Liu and team convincingly argue for improved interdisciplinary integration to facilitate thorough systems research. They propose that achieving global sustainability requires studying changes in institutional, spatial and temporal levels across human and natural systems in an integrated manner, and that it’s only by doing this that we can expect true progress towards finding and making practical advances towards sustainability. Compartmentalised approaches will not provide the breakthroughs that we are hoping for. We wonder if it’s time to define a new category of geographers (as the traditional cross-discplinarians) alongside human and physical to tackle this need for interdiscplinary action head-on...welcome the “socio-ecological geographers”!

7. Plant functional traits in agroecosystems: a blueprint for research. Martin, A.R. and Isaac, M.E. 2015.

Technology is adapting faster to human needs than food production. Compare for example your first cell-phone with your latest one, you will find a large difference particularly in the multi-functionality. However, since the green revolution agriculture has been measured with only one metric, yield, despite the negative impacts at planetary scale of this simplified view of agriculture. Martin and Isaac, in their provocative article highlights the importance of considering agriculture and crops as providers of diverse ecosystem services by selecting crops based on their functional traits. Functional traits is an advanced concept commonly applied in ecology, but that urgently needs to be incorporated into agronomy as the authors call. We invite you to read Martin and Isaac article to challenge how you see and think about agriculture and start contributing to the multi-functional agriculture that we need!

8. Historical dynamics in ecosystem service bundles. Renard, D., Rhemtulla, J.M, and E. Bennett. 2015.

We really liked this paper by Renard et al. because it is one of the first to examine trade-offs and synergies within ES bundles through time - a dimension that is rarely assessed due to the challenges of collating appropriate data. Renard et al. do an extraordinary job of bringing together data on nine ecosystem services from 1971 to 2006 across 131 municipalities in a mixed-use landscape in Quebec, Canada to explore spatio-temporal dynamics of ES bundles. There results show that ES and their bundles are much more variable in time and space that our typical snapshot approach to ES quantification assumes. While most ES increased over the 35 yr timespan by 20-40%, they do so at different rates and shifted spatially through time (only a few ES decreased) to result in more spatial variability by the final time period. Interestingly, they found that subsets of ES can become spatially prioritized across a landscape based on agricultural policy and global market trends - creating and maintaining ES heterogeneity. However, this study also raises questions about using snapshots of ES provision at a single point in time to build our understanding of ES relationships in complex and dynamic social-ecological systems, especially when this knowledge is used as the basis for managing multiple ecosystem services (ES) simultaneously, a key interest of the ESR and WLE group.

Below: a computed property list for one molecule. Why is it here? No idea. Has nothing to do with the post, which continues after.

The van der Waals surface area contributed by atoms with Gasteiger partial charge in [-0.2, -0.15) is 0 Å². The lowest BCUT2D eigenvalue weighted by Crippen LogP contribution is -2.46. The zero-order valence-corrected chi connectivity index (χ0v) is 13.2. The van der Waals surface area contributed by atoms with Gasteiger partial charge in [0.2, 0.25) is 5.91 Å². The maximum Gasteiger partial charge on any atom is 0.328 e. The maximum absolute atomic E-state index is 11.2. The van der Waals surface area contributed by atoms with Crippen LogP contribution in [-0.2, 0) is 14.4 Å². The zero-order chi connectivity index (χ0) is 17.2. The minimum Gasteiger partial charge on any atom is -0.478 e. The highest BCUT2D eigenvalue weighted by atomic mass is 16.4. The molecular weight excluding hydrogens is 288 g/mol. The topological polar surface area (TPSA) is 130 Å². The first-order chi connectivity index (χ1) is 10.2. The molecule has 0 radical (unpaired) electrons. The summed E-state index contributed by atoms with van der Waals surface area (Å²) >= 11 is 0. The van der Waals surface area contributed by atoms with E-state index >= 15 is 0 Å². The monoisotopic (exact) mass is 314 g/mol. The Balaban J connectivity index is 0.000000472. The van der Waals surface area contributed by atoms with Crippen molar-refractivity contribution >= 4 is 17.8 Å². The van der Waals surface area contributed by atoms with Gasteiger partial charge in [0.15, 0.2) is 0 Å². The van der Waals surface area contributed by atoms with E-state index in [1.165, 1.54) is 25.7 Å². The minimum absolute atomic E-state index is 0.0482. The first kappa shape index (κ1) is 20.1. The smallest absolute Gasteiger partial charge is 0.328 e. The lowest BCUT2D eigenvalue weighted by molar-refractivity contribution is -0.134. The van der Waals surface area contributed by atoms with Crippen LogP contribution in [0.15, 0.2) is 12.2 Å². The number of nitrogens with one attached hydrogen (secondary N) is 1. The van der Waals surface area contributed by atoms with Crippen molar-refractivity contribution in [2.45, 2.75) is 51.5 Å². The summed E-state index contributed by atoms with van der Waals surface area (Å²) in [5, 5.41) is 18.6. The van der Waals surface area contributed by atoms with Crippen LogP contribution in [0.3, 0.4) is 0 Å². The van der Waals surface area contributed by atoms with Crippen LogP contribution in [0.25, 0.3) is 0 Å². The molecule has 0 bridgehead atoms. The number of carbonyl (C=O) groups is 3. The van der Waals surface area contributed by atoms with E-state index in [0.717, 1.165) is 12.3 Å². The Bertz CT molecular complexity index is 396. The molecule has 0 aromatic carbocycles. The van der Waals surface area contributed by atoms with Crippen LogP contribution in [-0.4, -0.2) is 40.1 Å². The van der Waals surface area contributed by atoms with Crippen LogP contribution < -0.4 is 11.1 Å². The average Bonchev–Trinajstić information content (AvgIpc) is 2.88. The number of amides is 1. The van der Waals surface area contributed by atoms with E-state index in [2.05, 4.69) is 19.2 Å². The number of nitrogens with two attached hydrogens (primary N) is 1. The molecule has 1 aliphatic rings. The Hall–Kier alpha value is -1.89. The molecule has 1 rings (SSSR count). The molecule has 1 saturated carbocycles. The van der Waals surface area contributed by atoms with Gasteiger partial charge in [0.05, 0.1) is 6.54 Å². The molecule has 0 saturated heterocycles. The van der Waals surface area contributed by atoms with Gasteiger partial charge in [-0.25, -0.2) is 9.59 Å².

9. Have Ecosystem Services Been Oversold?  Silvertown, Jonathan. 2015.

This paper provides a critical review of ecosystem services from conception to application and show how this paradigm may have constrained our thinking about conservation and alternative approaches. Ecosystem services have risen rapidly to fame in several research disciplines and this paper provides a useful critique of the pluses and minuses of this rise from a nature conservation perspective. They argue that it would be preferable for biodiversity conservation to use the ecosystem service concept to promote the moral or intrinsic value of nature and move away from monetisation, which risks creating false market values and supporting bad or hidden agendas that may not benefit biodiversity. 

10. An integrated approach to understanding the linkages between ecosystem services and human well-being. Yang et al. 2015. 

Yang and colleagues go beyond current measures of ecosystem service demand or use to get at the actual impacts of ecosystem services on livelihoods as measured through dependence on ecosystem services and changes in ecosystem services received. We particularly like that they propose an index system of human dependence on ecosystem services, which allows us to start getting at the variation in impact of ecosystem service change on different people, and that they advocate the use of net rather than gross ecosystem benefits to capture both services and disservices of ecosystems. Well worth a read!

 

Do you have comments on any of the articles that made it to the top 10?  Share your thoughts, we’d love to hear them!